Survey the thousands of advertising agency websites and you’ll find that most of them contain the word “partnership.” As if it were a unique point of difference of some kind, agencies almost universally use “partnership” as a selling point, with language like:
“We are true partners with our clients.”
“We enter into every relationship as marketing partners with our clients.”
“Partnership is the very essence of the way we do business.”
Partner or highly-paid vendor?
TBWA/Chiat/Day’s Lee Clow once remarked agencies need to accept the fact that they aren’t really partners with their clients, but rather highly-skilled, highly-talented, and highly-paid vendors. Most agencies bristle at this kind of language because “vendor” connotes a master-servant relationship when what they desire is a peer-to-peer relationship with their clients – one in which the agency is seen as a trusted advisor. Is Clow right?
In a recent national survey conducted by Ignition on behalf of the Association of National Advertisers and American Association of Advertising Agencies, we learned that most agency professionals actually feel that “partnership” is missing in their client relationships. We heard comments like:
“Clients need to consider the agency as part of the team, not as a vendor who can be replaced by tomorrow morning.”
“Clients should stop holding power and treating agencies like ad factories.”
“Agencies should be treated as a respected business partner versus the low-cost vendor.”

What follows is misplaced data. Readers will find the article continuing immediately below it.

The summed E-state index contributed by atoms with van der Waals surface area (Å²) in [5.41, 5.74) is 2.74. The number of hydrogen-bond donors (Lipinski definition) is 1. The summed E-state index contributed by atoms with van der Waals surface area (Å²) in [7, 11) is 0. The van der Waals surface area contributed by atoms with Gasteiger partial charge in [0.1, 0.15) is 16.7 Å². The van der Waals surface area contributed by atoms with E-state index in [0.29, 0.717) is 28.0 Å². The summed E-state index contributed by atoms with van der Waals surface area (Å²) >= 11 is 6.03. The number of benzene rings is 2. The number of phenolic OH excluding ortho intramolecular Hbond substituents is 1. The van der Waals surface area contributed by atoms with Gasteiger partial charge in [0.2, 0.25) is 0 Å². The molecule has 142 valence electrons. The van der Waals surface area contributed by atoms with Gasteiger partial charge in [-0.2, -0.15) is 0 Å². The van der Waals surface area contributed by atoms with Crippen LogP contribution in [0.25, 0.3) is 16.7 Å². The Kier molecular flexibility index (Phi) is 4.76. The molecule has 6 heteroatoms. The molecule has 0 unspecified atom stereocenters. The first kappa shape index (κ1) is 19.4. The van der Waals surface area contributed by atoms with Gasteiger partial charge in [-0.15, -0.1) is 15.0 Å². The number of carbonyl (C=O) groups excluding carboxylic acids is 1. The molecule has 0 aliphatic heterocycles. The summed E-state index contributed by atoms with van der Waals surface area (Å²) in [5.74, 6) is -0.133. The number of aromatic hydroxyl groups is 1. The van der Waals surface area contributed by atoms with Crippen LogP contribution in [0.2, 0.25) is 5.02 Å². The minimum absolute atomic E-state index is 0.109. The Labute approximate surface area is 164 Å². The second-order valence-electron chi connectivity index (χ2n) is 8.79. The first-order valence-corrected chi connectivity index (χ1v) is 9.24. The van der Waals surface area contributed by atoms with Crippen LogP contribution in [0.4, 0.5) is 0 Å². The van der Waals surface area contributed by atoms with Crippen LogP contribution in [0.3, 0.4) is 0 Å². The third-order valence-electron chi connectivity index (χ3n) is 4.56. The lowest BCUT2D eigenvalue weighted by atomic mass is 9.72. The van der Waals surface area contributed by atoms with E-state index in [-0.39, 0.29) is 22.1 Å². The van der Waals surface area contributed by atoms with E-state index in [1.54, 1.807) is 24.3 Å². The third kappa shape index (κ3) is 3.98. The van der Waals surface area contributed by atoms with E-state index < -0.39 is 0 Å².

The essence of true partnership
Why the frustration among agencies? Because clients feel that most agency-client relationships don’t really qualify as true partnerships. That’s because the nature of a partnership is shared risks and shared rewards. Agencies may sometimes share in the rewards of a client’s success – such as in the case of a performance bonus – but seldom do they share in the risks.
As long as agencies are compensated as vendors they will likely be regarded as vendors. The truth is, many agencies are in fact paid like regulated utilities, with clients telling them exactly how much they can earn and what their maximum profit margin can be. That’s far from the spirit of a “marketing partnership.”
In partnerships, there must be both an upside and a downside to both parties; in other words, skin in the game. If you’re a partner in a business, there is always both risk and reward.
Agency self-confidence and self-worth
If agencies are serious about becoming partners with their clients, they must stop being so risk-adverse and start having more confidence in the quality and power of their work. When an agency is willing to tie its compensation to the same metrics that CMOs and CEOs are judged by, then they are entering into a real partnership.
More importantly, having “skin in the game” can profoundly change the dynamics of agency-client relationships, leading to increased trust and mutual respect. That’s because you have aligned the economic interests of both parties. In other words, you have a partnership.